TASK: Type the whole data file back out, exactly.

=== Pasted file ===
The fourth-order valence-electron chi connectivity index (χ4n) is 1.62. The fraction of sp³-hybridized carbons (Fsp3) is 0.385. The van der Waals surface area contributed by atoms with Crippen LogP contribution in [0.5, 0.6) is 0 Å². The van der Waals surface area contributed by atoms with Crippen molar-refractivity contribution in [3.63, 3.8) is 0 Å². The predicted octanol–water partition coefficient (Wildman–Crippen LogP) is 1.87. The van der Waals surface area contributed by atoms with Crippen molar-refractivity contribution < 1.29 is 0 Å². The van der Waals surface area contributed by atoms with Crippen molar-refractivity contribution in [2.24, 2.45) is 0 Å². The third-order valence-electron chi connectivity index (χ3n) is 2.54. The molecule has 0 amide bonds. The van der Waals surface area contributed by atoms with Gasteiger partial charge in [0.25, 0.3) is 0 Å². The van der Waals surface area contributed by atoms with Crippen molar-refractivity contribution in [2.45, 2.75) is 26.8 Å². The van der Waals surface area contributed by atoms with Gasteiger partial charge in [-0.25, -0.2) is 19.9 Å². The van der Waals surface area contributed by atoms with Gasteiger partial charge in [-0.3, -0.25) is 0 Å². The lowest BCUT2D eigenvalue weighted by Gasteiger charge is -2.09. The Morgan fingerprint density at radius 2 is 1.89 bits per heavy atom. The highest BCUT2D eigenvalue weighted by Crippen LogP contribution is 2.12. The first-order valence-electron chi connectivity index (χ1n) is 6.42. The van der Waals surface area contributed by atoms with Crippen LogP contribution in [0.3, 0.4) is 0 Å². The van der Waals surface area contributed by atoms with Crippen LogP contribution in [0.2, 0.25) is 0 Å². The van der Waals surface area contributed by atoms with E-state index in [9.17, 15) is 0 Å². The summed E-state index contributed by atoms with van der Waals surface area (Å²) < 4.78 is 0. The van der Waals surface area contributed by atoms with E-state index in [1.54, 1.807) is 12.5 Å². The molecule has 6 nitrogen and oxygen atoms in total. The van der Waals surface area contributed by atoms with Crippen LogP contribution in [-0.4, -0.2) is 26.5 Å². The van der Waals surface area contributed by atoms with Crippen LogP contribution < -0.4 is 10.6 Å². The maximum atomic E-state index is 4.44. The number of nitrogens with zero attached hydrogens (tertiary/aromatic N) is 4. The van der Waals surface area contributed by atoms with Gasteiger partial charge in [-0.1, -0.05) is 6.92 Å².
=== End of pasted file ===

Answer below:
The fourth-order valence-electron chi connectivity index (χ4n) is 1.62. The fraction of sp³-hybridized carbons (Fsp3) is 0.385. The van der Waals surface area contributed by atoms with Crippen LogP contribution in [0.5, 0.6) is 0 Å². The van der Waals surface area contributed by atoms with Crippen molar-refractivity contribution in [3.63, 3.8) is 0 Å². The predicted octanol–water partition coefficient (Wildman–Crippen LogP) is 1.87. The van der Waals surface area contributed by atoms with Crippen molar-refractivity contribution < 1.29 is 0 Å². The van der Waals surface area contributed by atoms with Crippen molar-refractivity contribution in [2.24, 2.45) is 0 Å². The third-order valence-electron chi connectivity index (χ3n) is 2.54. The molecule has 0 amide bonds. The van der Waals surface area contributed by atoms with Gasteiger partial charge in [0.25, 0.3) is 0 Å². The van der Waals surface area contributed by atoms with Crippen molar-refractivity contribution in [2.45, 2.75) is 26.8 Å². The van der Waals surface area contributed by atoms with Gasteiger partial charge in [-0.25, -0.2) is 19.9 Å². The van der Waals surface area contributed by atoms with Gasteiger partial charge in [-0.3, -0.25) is 0 Å². The lowest BCUT2D eigenvalue weighted by Gasteiger charge is -2.09. The Morgan fingerprint density at radius 2 is 1.89 bits per heavy atom. The highest BCUT2D eigenvalue weighted by Crippen LogP contribution is 2.12. The first-order valence-electron chi connectivity index (χ1n) is 6.42. The van der Waals surface area contributed by atoms with Crippen LogP contribution in [0.3, 0.4) is 0 Å². The van der Waals surface area contributed by atoms with Crippen LogP contribution in [0.2, 0.25) is 0 Å². The van der Waals surface area contributed by atoms with E-state index in [9.17, 15) is 0 Å². The summed E-state index contributed by atoms with van der Waals surface area (Å²) < 4.78 is 0. The van der Waals surface area contributed by atoms with E-state index in [1.54, 1.807) is 12.5 Å². The molecule has 6 nitrogen and oxygen atoms in total. The van der Waals surface area contributed by atoms with Crippen LogP contribution in [-0.4, -0.2) is 26.5 Å². The van der Waals surface area contributed by atoms with Crippen LogP contribution < -0.4 is 10.6 Å². The maximum atomic E-state index is 4.44. The number of nitrogens with zero attached hydrogens (tertiary/aromatic N) is 4. The van der Waals surface area contributed by atoms with Gasteiger partial charge in [-0.1, -0.05) is 6.92 Å².